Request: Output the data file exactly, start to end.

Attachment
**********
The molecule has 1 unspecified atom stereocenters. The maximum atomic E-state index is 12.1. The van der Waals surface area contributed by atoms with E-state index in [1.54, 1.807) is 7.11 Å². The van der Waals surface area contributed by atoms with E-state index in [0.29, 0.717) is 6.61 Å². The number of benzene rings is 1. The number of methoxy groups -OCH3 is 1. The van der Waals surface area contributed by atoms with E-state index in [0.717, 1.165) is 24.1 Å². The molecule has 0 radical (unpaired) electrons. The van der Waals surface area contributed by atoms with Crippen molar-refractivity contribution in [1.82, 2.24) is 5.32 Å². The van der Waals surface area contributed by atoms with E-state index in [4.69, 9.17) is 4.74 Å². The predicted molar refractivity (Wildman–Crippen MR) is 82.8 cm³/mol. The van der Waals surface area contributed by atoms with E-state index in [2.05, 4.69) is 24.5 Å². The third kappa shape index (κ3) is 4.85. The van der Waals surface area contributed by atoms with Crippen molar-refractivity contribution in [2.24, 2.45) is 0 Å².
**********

The molecule has 1 unspecified atom stereocenters. The maximum atomic E-state index is 12.1. The van der Waals surface area contributed by atoms with E-state index in [1.54, 1.807) is 7.11 Å². The van der Waals surface area contributed by atoms with E-state index in [0.29, 0.717) is 6.61 Å². The number of benzene rings is 1. The number of methoxy groups -OCH3 is 1. The van der Waals surface area contributed by atoms with E-state index in [0.717, 1.165) is 24.1 Å². The molecule has 0 radical (unpaired) electrons. The van der Waals surface area contributed by atoms with Crippen molar-refractivity contribution in [1.82, 2.24) is 5.32 Å². The van der Waals surface area contributed by atoms with E-state index in [4.69, 9.17) is 4.74 Å². The predicted molar refractivity (Wildman–Crippen MR) is 82.8 cm³/mol. The van der Waals surface area contributed by atoms with E-state index in [2.05, 4.69) is 24.5 Å². The third kappa shape index (κ3) is 4.85. The van der Waals surface area contributed by atoms with Crippen molar-refractivity contribution in [2.24, 2.45) is 0 Å².